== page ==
Avida Has Built-In Analysis {Documentation}

Posted June 2, 2015 by Anya Vostinar in Information / 0 Comments

While Avida is used most often in experimental mode where digital organisms are allowed to evolve and a whole lot of data is produced and saved, there is another way you can use Avida after the experiment is over: analyze mode.

 

You can run Avida in analyze mode by adding the flag -a  on the command line. This enables you to open up the data files produced by Avida and calculate all sorts of things using the Avida test CPU and even resources that you can control. You can recreate conditions that occurred during a run or find out more about mutations, for example. On our wiki, we have an introduction to the Analyze File along with several tutorials:

Our work of documenting is never done, however, so recently we added documentation for several analyze functions related to understanding organisms’ genome complexity.

ANALYZE_REDUNDANCY_BY_INST_FAILURE

Determine redundancy by calculating the percentage of the lifetimes where fitness is decreased over a range of instruction failure probabilities.

ANALYZE_COMPLEXITY [mut_rate] [directory] [useResources] [batchFrequency]

Loops through each genotype in the batch and tests the fitness of each single site mutant. useResources is a flag to set whether the testCPU should use resources when testing the mutants. Calculates probabilities at mutation selection balance, normalizes fitness values, and calculates and outputs complexity based on entropy.

ANALYZE_LINEAGE_COMPLEXITY

Loops through each genotype in the batch and calculates the number of positive and neutral mutations for single and double mutations. Calculates entropy as (log(pos_neut_mut/( pow((double)num_insts,(double)2)*(gen_length)*(gen_length-1)*(0.5))) / log(num_insts) where num_insts is the number of instructions in the instruction set. Calculates and outputs complexity as gen_length – entropy.

ANALYZE_KNOCKOUTS [max_knockouts]

Loops through all genomes in batch and tests the removal of each instruction (-2=lethal, -1=detrimental, 0=neutral, 1=beneficial). If max_knockouts is more than one, also tests pairs of knockouts. If both individual knockouts are both harmful, but in combination they are neutral or even beneficial, they should not count as information. If the individual knockouts are both neutral (or beneficial?), but in combination they are harmful, they are likely redundant to each other. For now, count them both as information. Outputs the counts of each type of instruction.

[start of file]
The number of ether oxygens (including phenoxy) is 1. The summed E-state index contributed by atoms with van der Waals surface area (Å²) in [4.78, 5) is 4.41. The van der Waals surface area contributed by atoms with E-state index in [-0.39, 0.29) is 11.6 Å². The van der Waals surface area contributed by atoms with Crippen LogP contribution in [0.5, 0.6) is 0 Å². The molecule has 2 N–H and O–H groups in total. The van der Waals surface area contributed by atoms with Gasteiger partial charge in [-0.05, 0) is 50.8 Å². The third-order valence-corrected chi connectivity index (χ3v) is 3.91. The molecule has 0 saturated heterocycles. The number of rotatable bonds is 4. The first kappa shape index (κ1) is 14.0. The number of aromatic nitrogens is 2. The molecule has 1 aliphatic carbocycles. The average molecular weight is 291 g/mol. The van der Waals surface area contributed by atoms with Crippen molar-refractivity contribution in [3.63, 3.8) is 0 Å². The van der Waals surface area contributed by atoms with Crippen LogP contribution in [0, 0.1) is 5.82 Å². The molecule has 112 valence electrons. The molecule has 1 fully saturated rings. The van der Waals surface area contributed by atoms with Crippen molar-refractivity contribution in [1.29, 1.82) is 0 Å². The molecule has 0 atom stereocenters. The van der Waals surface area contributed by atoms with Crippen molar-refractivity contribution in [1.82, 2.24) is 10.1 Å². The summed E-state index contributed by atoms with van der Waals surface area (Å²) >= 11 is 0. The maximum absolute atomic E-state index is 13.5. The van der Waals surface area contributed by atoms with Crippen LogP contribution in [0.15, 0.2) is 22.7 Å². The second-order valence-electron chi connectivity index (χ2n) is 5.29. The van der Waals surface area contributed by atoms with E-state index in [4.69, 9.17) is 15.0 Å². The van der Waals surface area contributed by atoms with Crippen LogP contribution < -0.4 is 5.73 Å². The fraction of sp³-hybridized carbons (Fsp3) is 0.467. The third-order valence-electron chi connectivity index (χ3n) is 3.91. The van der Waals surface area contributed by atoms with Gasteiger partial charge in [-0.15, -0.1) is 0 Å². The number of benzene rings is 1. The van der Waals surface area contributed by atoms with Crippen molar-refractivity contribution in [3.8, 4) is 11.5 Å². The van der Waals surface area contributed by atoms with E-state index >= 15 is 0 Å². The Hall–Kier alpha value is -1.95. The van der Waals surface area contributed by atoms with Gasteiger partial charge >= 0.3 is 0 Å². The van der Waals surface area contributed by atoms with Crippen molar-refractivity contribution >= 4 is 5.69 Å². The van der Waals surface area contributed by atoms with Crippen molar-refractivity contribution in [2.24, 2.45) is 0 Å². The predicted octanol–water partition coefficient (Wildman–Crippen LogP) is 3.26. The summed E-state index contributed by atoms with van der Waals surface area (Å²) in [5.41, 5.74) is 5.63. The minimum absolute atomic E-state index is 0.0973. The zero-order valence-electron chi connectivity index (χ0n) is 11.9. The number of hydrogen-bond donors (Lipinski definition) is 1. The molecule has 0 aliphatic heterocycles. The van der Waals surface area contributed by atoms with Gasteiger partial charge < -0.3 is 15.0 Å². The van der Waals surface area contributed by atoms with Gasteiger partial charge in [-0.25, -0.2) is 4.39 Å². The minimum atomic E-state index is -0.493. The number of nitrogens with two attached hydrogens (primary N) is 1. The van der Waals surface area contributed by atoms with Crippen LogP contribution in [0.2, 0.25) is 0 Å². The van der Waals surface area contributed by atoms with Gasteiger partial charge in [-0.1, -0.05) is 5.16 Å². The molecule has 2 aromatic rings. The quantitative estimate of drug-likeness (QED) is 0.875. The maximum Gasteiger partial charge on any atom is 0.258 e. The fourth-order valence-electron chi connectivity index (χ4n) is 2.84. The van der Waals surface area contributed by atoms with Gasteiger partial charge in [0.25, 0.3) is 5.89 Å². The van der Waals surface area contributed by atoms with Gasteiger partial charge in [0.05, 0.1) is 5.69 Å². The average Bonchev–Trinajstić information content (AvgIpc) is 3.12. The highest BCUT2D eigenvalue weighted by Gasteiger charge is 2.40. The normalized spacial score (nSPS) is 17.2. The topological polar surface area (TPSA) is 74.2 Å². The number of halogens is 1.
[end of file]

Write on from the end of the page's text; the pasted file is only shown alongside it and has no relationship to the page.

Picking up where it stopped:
ANALYZE_POP_COMPLEXITY

Loops through all genotypes in batch and outputs the complexity of each genotype as 1 – entropy.

ANALYZE_NEWINFO [mutation_rate] [directory]

Only works for fixed length runs and requires lineage in the batch. Calculates the information of each organism and its parent about the environment and finds if there is a gain or decrease of information. Compares parent and child information at each instruction site to determine if information has been gained or lost. Calculates information the same as ANALYZE_COMPLEXITY.

ANALYZE_MUTATION_TRACEBACK

Works best on lineages and requires fixed length genomes. Loops through each genotype to check for mutations from the previous genotype in the lineage and then tests if those mutations are currently adaptive. Prints out the number of beneficial, neutral, detrimental and static sites at the given lineage depth.

ANALYZE_COMPLEXITY_DELTA

This command will examine the current population, and sample mutations to see what the distribution of complexity changes is. Only genotypes with a certain abundance (default=3) will be tested to make sure that the organism didn’t already have hidden complexity due to a downward step.

Have you ever used the analyze mode of Avida?

Anya Vostinar

I'm a doctoral student in Computer Science and Engineering and Ecology, Evolutionary Biology and Behavior at Michigan State University. I am studying the evolution of various group dynamics such as altruism, cooperation, and mutualism using computational tools such as Avida and simulations. I love organizing outreach activities to bring local school children to BEACON as well as developing educational tools that take advantage of technology.

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